Like so many YA contemporaries, Our Way Back to Always starts the summer before senior year. We meet Lou - Luisa - who is struggling to fulfill her own high expectations and trying to get into an elite college. We also meet Sam, whose future plans have been scrambled by his father’s recent death. Both POV characters struggle under the weight of expectation, whether it be the world’s or their own. Both characters are likable, and I appreciated the internal and external struggles that motivated them. The romance was well-founded, and I really enjoyed watching an old friendship rekindle.

Where Moreno excelled in building her protagonists, her supporting characters were a bit less enticing. Both Rocky and Benny were functional characters at best, existing only to help Sam and Lou along their journey. Sam’s family serves in a similar manner, as does most of Lou’s. The only supporting character who had depth and purpose was Elena, Lou’s older sister. After finishing Our Way Back to Always, I learned this is the second book in Marino‘s contemporary universe. If she were to write a third book, I would want to know Elena’s story.

The plot moves at a steady pace, with plenty of landmarks and side quests to keep things interesting. If anything, there was a little bit too much going on and sections felt rushed or underdeveloped. As somebody who is interested in coding and female coders, I was disappointed we didn’t delve further into Lou’s app. Similarly, marching band is described as one of Sam’s joys early in the book, but fades into the background as he takes a different path (except the fact he plays drums - that stays relevant). I liked that the little bits and pieces of the bucket list kept the story moving, but Moreno relies on the reader getting caught up in the adventure and not noticing how shallow some aspects of the plot are.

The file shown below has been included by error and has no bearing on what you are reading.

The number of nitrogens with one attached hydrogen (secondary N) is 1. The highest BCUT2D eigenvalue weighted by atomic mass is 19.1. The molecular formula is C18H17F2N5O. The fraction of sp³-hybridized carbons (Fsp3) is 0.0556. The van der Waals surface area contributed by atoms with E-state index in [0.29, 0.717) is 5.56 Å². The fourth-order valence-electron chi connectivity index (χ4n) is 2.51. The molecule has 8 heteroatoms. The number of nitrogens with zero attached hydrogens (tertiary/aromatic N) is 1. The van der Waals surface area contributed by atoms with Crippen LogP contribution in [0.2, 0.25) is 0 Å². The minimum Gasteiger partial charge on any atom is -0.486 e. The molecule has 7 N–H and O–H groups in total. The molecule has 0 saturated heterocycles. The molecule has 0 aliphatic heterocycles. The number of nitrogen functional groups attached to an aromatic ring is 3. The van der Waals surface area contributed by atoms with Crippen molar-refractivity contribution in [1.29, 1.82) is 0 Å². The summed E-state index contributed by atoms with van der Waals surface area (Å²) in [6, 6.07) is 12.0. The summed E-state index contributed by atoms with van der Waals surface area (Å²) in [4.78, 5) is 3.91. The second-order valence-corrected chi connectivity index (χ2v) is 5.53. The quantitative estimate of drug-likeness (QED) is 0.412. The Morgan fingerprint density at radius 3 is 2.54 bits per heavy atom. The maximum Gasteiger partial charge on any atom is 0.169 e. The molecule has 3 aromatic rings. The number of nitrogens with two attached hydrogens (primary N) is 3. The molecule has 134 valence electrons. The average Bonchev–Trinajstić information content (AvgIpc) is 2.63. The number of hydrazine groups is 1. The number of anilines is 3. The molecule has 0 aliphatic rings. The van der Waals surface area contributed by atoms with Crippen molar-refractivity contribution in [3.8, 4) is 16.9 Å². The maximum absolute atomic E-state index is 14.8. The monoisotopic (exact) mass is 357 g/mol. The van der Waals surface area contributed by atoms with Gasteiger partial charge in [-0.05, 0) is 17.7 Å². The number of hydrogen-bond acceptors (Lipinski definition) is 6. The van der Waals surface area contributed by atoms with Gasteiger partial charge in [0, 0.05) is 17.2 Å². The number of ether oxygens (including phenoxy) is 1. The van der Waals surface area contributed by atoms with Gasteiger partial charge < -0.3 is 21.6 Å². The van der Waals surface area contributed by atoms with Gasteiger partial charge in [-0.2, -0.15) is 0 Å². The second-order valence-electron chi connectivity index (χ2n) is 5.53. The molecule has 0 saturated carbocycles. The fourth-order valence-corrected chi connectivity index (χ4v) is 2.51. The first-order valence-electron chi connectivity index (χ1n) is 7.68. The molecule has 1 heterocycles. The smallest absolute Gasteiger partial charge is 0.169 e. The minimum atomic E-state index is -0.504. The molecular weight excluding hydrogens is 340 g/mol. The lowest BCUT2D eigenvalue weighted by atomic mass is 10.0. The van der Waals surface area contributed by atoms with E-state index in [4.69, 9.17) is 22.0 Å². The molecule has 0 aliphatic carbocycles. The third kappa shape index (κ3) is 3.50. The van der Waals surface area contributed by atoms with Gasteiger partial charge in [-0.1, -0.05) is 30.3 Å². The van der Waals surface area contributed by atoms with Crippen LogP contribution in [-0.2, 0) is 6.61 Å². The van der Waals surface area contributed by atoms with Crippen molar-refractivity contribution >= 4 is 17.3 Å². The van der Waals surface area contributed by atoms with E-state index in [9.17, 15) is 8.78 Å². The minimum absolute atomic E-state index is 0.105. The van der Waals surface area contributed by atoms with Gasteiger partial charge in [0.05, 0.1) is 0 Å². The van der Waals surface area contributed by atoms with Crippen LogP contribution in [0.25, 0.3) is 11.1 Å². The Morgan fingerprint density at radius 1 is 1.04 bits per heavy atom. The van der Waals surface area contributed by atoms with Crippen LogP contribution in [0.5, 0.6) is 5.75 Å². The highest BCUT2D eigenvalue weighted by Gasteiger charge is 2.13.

Stylistic criticisms aside, I enjoyed this book much more than I thought I would. I liked the complicated emotions and I think Moreno did an excellent job relaying the experience of somebody who fell in love with their best friend. I liked that Our Way Back to Always encouraged folks to take a less traditionally celebrated road to success. Our culture is extremely determined to enforce a rigid set of expectations upon young adults, but we need to recognize these expectations are not the only stepping stones to a good life. Moreno reminds us of that in her story and I adored it.

This book made me smile, made me sad, made me wish I had a private swimming pool, and made me want to build a treasure hunt. Our Way Back to Always is more than a light, fun beach read. In the guise of YA romance, this contemporary novel explores themes of familial responsibility, grief, and self acceptance. I really liked it, and I can certainly see myself reading it again.
… (mais)
Morteana | 1 outra resenha | Apr 13, 2022 |
I really liked Don't Date Rosa Santos, but this book didn't really work for me. Maybe it would be enjoyable for younger teens, but there were too many things that were implausible or unrealistic. Plus there was way too much telling and not enough showing.
SGKowalski | 1 outra resenha | Mar 4, 2022 |